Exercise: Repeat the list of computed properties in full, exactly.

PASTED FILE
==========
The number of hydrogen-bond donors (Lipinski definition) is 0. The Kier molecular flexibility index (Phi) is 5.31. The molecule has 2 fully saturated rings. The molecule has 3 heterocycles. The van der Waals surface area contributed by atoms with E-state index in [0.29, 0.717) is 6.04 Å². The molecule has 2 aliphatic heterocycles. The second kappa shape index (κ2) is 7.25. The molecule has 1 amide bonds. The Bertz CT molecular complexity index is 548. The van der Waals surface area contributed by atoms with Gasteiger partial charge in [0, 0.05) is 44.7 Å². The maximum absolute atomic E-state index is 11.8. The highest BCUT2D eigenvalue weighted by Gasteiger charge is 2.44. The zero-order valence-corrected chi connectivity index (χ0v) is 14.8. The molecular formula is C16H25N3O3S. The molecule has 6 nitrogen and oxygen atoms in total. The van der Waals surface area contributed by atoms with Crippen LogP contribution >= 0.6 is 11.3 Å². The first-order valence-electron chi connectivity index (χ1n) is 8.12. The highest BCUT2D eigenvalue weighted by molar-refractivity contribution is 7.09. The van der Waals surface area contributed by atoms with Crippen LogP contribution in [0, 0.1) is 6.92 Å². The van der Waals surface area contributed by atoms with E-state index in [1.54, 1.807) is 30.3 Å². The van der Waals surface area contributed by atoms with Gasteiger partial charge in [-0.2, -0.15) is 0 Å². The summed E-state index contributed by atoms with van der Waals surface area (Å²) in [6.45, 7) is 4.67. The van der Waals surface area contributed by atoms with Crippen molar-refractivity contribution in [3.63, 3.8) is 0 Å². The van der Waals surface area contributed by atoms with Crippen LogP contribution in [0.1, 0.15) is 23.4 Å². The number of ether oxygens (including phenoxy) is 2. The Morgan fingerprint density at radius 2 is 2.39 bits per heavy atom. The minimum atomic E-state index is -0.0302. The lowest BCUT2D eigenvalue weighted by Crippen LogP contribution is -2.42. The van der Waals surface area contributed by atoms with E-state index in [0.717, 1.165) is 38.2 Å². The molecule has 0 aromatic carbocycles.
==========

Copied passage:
The number of hydrogen-bond donors (Lipinski definition) is 0. The Kier molecular flexibility index (Phi) is 5.31. The molecule has 2 fully saturated rings. The molecule has 3 heterocycles. The van der Waals surface area contributed by atoms with E-state index in [0.29, 0.717) is 6.04 Å². The molecule has 2 aliphatic heterocycles. The second kappa shape index (κ2) is 7.25. The molecule has 1 amide bonds. The Bertz CT molecular complexity index is 548. The van der Waals surface area contributed by atoms with Gasteiger partial charge in [0, 0.05) is 44.7 Å². The maximum absolute atomic E-state index is 11.8. The highest BCUT2D eigenvalue weighted by Gasteiger charge is 2.44. The zero-order valence-corrected chi connectivity index (χ0v) is 14.8. The molecular formula is C16H25N3O3S. The molecule has 6 nitrogen and oxygen atoms in total. The van der Waals surface area contributed by atoms with Crippen LogP contribution >= 0.6 is 11.3 Å². The first-order valence-electron chi connectivity index (χ1n) is 8.12. The highest BCUT2D eigenvalue weighted by molar-refractivity contribution is 7.09. The van der Waals surface area contributed by atoms with Crippen LogP contribution in [0, 0.1) is 6.92 Å². The van der Waals surface area contributed by atoms with E-state index in [1.54, 1.807) is 30.3 Å². The van der Waals surface area contributed by atoms with Gasteiger partial charge in [-0.2, -0.15) is 0 Å². The summed E-state index contributed by atoms with van der Waals surface area (Å²) in [6.45, 7) is 4.67. The van der Waals surface area contributed by atoms with Crippen molar-refractivity contribution in [3.63, 3.8) is 0 Å². The van der Waals surface area contributed by atoms with Crippen LogP contribution in [0.1, 0.15) is 23.4 Å². The number of ether oxygens (including phenoxy) is 2. The Morgan fingerprint density at radius 2 is 2.39 bits per heavy atom. The minimum atomic E-state index is -0.0302. The lowest BCUT2D eigenvalue weighted by Crippen LogP contribution is -2.42. The van der Waals surface area contributed by atoms with E-state index in [0.717, 1.165) is 38.2 Å². The molecule has 0 aromatic carbocycles.